All was going well, except the Acrobat had also been contacted by The Daughters of Sophia, who needed someone smuggled to Vendel. She met up with them, and arranged for the young lady to meet the crew at a bar near the docks.

Things went a little wrong there.  The Acrobat paid a drunk to make some ruckus when the lady arrived, but left the details unspecified (which pinged her Hubris).  When she arrived and lowered her hood, The Captain was utterly smitten (his Hubris), the Professor was distracted by a discussion of currency policy (not technically her Hubris, but close enough) and the drunk grabbed the lady and started dancing with her, forcing The Swordsman to step up to her defense.

Which meant no one was watching when a couple of guys knocked The Acrobat over the head, threw her in a sack and dragged her away.  When they realized she was missing, they rushed the lady back to the ship and prepared to go looking for her. Well, everyone except THe Captain.  He had to make sure she was ok. Possibly over wine.

Meanwhile, The Acrobat came too as she was tossed into a carriage. She used a hidden knife to cut free, but discovered she was under close scrutiny by two thugs and a Vodacce gentleman who was very clearly their boss. The boss seemed upset at the thugs for grabbing the wrong woman, but they protested that they had grabbed a small Vodacce woman.  Dripping with false remorse, he pressed The Acrobat for information about “his wife”, but seemed to accept her denials and released her back near the bar.

And so it was that she was returning to the ship as the search party came out, and when they met, the Vodacce gentleman and his band of thugs emerged from the shadows, intent to board the ship and reclaim the woman.  Naturally, this lead to violence.

The Swordsman and The Vodacce Gentleman flashed their swordsman pins and opted to fight as gentlemen while he ordered his thugs to deal with the rest of the rabble. They fought for a time, with both taking fairly severe wounds. Meanwhile, there was a reminder that while the professor may be an economist, she is a VIKING economist. One of the Brute squads was reduced to a pulpy mass in short order, and another terrified into retreating.  Meanwhile The Acrobat split her attention between the brutes and manipulating the strands of fate surrounding the fight.  The captain also emerged and pitched in with violence and luck.

Matters ended somewhat inconclusively, as the newly-cowardly (thanks to Sorte) Vodacce Gentleman retreated with the remainder of his men, and The Captain deemed that the number of the bodies suggested that a hasty retreat was in order.  There was some resistance from the crew to a late-night departure (leading to a conflict between a crewman and The Swordsman), but The Captain made it clear this was not subject to debate, and they made a night departure.

Yet despite that, when dawn rose, there was a ship on their tail.  Inconceivable!  Unless they had been trailing debris, which explained the absences in the stores The Professor had noted.   Rather than test a tail chase, the captain ordered the ship turn towards the dangerous and foggy shore, taking a highly risky route in hopes the pursuer would not follow.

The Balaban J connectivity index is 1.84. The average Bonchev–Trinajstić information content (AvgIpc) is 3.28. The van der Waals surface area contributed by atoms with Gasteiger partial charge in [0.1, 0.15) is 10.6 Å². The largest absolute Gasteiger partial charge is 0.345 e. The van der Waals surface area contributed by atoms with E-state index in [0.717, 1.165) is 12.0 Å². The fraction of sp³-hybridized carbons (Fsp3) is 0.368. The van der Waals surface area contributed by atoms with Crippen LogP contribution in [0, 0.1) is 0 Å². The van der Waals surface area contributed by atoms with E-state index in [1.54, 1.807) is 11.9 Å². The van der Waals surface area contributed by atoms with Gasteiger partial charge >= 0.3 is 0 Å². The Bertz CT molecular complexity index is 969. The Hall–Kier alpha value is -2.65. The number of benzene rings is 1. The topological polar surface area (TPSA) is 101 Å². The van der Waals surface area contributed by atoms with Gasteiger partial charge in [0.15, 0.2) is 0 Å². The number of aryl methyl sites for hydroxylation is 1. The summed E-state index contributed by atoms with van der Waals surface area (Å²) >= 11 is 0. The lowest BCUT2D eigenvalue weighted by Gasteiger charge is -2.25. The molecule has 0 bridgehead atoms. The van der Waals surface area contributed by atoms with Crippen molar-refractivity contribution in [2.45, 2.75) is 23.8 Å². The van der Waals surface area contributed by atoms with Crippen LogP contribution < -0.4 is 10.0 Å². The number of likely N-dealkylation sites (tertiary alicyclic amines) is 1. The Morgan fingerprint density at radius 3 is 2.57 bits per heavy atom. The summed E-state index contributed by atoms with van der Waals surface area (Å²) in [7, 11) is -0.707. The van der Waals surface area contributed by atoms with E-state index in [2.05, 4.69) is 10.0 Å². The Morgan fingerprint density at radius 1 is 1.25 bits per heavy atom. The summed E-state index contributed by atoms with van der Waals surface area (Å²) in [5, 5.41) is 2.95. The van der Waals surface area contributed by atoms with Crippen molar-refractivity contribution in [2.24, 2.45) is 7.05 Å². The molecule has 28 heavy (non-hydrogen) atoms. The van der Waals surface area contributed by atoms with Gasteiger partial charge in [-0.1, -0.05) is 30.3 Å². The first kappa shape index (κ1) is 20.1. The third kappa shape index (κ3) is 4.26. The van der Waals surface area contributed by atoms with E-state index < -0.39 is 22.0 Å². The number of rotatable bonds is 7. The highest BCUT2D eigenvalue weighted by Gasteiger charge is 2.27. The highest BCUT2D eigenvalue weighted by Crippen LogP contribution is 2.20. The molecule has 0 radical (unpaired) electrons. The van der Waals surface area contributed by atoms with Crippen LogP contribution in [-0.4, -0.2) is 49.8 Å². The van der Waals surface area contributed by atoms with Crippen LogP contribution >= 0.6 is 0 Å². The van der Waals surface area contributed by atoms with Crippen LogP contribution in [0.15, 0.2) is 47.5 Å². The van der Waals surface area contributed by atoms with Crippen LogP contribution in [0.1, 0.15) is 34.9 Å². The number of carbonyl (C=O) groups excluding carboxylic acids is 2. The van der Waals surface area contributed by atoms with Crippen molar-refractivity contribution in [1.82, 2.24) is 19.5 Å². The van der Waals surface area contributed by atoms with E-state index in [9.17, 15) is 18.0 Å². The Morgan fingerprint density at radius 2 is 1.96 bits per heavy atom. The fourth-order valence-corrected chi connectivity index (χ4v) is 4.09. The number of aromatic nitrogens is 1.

This forced the betrayer (the same who had argued with The Swordmaster) to attempt to flee in a launch with the cargo. The Acrobat spotted him,  The swordsman pursued (and resolved the matter decisively), but was now in a launch that was not attached to the ship. Thankfully,  The professor lept with a rope and managed to secure the launch before they had gone to far.   The pursuer, meanwhile, was not as nimble as The Gates, and fell behind.  The rest of the trip to Vendel was uneventful, save for the interrogation and execution of the mutineer.

Upon returning to Vendel, they delivered their cargo and tried to sell the furs they’d bought in Rurik, but they did not get a very good price for them, and after paying back the loan, paying the crew and performing maintenance on the ship, they ended up having exactly broken even.


  • We have 2 Sorcerers, 1 Duelist and one non-of-the-above. This is proving a really interesting spread to test out the length and breadth of the game.  
  • Notably, the sorcerer’s are much more Hero Point hungry than the non-sorcerers.  Curiously, Our Duelist probably generates the most Hero Points, but also needs them least, so he helps a lot.
  • That point when The Acrobat got kidnapped may have had all the earmarks of a GM force, because it did, but it’s a little more interesting than that because I had the player’s permission going into it. She had a two point story queued up, the stages were “Get captured” and “Free myself”, so I was responding to her invitation.  It made for a much nicer dynamic this way.
  • When she got away, I presented the risks as follows: There’s an opportunity to distract him and dive out the door of the moving carriage, but that will come with 2 wounds that you’d also need to mitigate. Alternately, 1 raise and he’s not sure if you’re lying.  2 raises and he seems to believe you. 3 raises and he *actually* believes you.  She got 2 raises.
  • I am going to need to generate a *lot* of reference sheets for this.  The core rules are super simple, but things like keeping track of what each sorcery does (because they all behave differently), the various dueling maneuvers, the Arcana (because we have a fate witch), plus the Hubris, Virtue, Story and Quirks of every character. Oh, and maps.  Flipping through the book for all this was SUPER awkward, so I’m going to need to figure out how to condense things into a tight match.